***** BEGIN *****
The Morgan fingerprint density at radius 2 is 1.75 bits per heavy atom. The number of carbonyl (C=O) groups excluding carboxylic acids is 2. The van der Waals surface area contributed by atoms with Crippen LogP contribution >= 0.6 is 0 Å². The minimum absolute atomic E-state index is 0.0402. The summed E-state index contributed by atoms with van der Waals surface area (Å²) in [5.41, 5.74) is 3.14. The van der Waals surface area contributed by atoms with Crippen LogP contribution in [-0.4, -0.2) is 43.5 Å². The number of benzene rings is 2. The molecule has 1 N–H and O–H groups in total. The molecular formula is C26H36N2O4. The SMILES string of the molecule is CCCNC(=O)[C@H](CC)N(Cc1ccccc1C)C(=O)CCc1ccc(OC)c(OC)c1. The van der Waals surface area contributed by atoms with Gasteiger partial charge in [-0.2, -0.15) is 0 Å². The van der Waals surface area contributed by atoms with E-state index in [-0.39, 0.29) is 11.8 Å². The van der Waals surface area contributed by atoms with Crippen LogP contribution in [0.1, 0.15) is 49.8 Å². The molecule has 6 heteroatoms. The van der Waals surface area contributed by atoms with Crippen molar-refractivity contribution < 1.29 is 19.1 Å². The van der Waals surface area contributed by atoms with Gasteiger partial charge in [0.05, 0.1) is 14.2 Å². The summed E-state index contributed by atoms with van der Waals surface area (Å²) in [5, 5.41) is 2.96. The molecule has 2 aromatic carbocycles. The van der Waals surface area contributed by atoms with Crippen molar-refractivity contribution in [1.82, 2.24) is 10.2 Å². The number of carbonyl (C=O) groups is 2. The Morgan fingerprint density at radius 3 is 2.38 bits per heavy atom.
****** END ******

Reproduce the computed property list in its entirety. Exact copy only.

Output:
The Morgan fingerprint density at radius 2 is 1.75 bits per heavy atom. The number of carbonyl (C=O) groups excluding carboxylic acids is 2. The van der Waals surface area contributed by atoms with Crippen LogP contribution >= 0.6 is 0 Å². The minimum absolute atomic E-state index is 0.0402. The summed E-state index contributed by atoms with van der Waals surface area (Å²) in [5.41, 5.74) is 3.14. The van der Waals surface area contributed by atoms with Crippen LogP contribution in [-0.4, -0.2) is 43.5 Å². The number of benzene rings is 2. The molecule has 1 N–H and O–H groups in total. The molecular formula is C26H36N2O4. The SMILES string of the molecule is CCCNC(=O)[C@H](CC)N(Cc1ccccc1C)C(=O)CCc1ccc(OC)c(OC)c1. The van der Waals surface area contributed by atoms with Gasteiger partial charge in [-0.2, -0.15) is 0 Å². The van der Waals surface area contributed by atoms with E-state index in [-0.39, 0.29) is 11.8 Å². The van der Waals surface area contributed by atoms with Crippen LogP contribution in [0.1, 0.15) is 49.8 Å². The molecule has 6 heteroatoms. The van der Waals surface area contributed by atoms with Crippen molar-refractivity contribution < 1.29 is 19.1 Å². The van der Waals surface area contributed by atoms with Gasteiger partial charge in [0.05, 0.1) is 14.2 Å². The summed E-state index contributed by atoms with van der Waals surface area (Å²) in [5, 5.41) is 2.96. The molecule has 2 aromatic carbocycles. The van der Waals surface area contributed by atoms with Crippen molar-refractivity contribution in [1.82, 2.24) is 10.2 Å². The number of carbonyl (C=O) groups is 2. The Morgan fingerprint density at radius 3 is 2.38 bits per heavy atom.